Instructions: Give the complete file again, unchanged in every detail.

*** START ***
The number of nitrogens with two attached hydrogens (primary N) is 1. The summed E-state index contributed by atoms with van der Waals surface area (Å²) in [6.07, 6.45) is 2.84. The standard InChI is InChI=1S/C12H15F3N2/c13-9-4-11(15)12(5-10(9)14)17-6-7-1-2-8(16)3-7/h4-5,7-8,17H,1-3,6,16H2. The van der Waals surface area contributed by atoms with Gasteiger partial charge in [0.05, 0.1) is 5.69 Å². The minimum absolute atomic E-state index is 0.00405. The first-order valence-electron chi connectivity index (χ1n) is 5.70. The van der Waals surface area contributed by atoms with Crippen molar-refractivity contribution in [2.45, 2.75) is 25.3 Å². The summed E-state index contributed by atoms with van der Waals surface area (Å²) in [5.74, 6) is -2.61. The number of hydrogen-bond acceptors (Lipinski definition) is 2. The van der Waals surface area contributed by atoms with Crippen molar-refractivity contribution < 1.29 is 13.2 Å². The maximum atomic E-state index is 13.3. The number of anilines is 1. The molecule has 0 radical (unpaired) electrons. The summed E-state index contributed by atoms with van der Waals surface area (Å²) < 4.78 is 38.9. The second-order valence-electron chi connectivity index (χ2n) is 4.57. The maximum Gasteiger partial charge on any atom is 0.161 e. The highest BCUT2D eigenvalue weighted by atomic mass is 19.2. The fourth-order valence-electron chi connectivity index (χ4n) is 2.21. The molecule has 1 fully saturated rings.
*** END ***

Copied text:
The number of nitrogens with two attached hydrogens (primary N) is 1. The summed E-state index contributed by atoms with van der Waals surface area (Å²) in [6.07, 6.45) is 2.84. The standard InChI is InChI=1S/C12H15F3N2/c13-9-4-11(15)12(5-10(9)14)17-6-7-1-2-8(16)3-7/h4-5,7-8,17H,1-3,6,16H2. The van der Waals surface area contributed by atoms with Gasteiger partial charge in [0.05, 0.1) is 5.69 Å². The minimum absolute atomic E-state index is 0.00405. The first-order valence-electron chi connectivity index (χ1n) is 5.70. The van der Waals surface area contributed by atoms with Crippen molar-refractivity contribution in [2.45, 2.75) is 25.3 Å². The summed E-state index contributed by atoms with van der Waals surface area (Å²) in [5.74, 6) is -2.61. The number of hydrogen-bond acceptors (Lipinski definition) is 2. The van der Waals surface area contributed by atoms with Crippen molar-refractivity contribution < 1.29 is 13.2 Å². The maximum atomic E-state index is 13.3. The number of anilines is 1. The molecule has 0 radical (unpaired) electrons. The summed E-state index contributed by atoms with van der Waals surface area (Å²) < 4.78 is 38.9. The second-order valence-electron chi connectivity index (χ2n) is 4.57. The maximum Gasteiger partial charge on any atom is 0.161 e. The highest BCUT2D eigenvalue weighted by atomic mass is 19.2. The fourth-order valence-electron chi connectivity index (χ4n) is 2.21. The molecule has 1 fully saturated rings.